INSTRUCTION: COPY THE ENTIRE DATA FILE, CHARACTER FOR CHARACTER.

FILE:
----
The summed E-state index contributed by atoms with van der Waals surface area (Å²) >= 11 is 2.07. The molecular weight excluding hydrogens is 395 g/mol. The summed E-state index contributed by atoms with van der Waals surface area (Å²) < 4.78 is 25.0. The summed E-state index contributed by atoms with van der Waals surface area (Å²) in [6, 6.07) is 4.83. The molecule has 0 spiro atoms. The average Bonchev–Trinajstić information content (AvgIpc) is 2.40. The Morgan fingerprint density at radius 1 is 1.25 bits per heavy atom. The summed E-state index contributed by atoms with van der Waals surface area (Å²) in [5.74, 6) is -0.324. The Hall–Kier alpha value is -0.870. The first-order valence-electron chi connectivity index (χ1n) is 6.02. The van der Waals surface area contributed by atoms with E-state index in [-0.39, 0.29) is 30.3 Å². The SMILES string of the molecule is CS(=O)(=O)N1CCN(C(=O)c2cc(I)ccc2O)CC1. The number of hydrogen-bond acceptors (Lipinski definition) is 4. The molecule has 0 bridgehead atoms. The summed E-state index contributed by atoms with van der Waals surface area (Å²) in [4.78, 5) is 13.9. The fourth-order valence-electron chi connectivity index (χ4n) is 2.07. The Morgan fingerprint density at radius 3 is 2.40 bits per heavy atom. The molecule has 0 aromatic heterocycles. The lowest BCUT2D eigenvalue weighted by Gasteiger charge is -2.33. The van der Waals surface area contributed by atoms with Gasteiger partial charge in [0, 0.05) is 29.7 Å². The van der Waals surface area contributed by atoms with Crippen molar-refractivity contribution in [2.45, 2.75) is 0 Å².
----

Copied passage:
The summed E-state index contributed by atoms with van der Waals surface area (Å²) >= 11 is 2.07. The molecular weight excluding hydrogens is 395 g/mol. The summed E-state index contributed by atoms with van der Waals surface area (Å²) < 4.78 is 25.0. The summed E-state index contributed by atoms with van der Waals surface area (Å²) in [6, 6.07) is 4.83. The molecule has 0 spiro atoms. The average Bonchev–Trinajstić information content (AvgIpc) is 2.40. The Morgan fingerprint density at radius 1 is 1.25 bits per heavy atom. The summed E-state index contributed by atoms with van der Waals surface area (Å²) in [5.74, 6) is -0.324. The Hall–Kier alpha value is -0.870. The first-order valence-electron chi connectivity index (χ1n) is 6.02. The van der Waals surface area contributed by atoms with E-state index in [-0.39, 0.29) is 30.3 Å². The SMILES string of the molecule is CS(=O)(=O)N1CCN(C(=O)c2cc(I)ccc2O)CC1. The number of hydrogen-bond acceptors (Lipinski definition) is 4. The molecule has 0 bridgehead atoms. The summed E-state index contributed by atoms with van der Waals surface area (Å²) in [4.78, 5) is 13.9. The fourth-order valence-electron chi connectivity index (χ4n) is 2.07. The Morgan fingerprint density at radius 3 is 2.40 bits per heavy atom. The molecule has 0 aromatic heterocycles. The lowest BCUT2D eigenvalue weighted by Gasteiger charge is -2.33. The van der Waals surface area contributed by atoms with Gasteiger partial charge in [0, 0.05) is 29.7 Å². The van der Waals surface area contributed by atoms with Crippen molar-refractivity contribution in [2.45, 2.75) is 0 Å².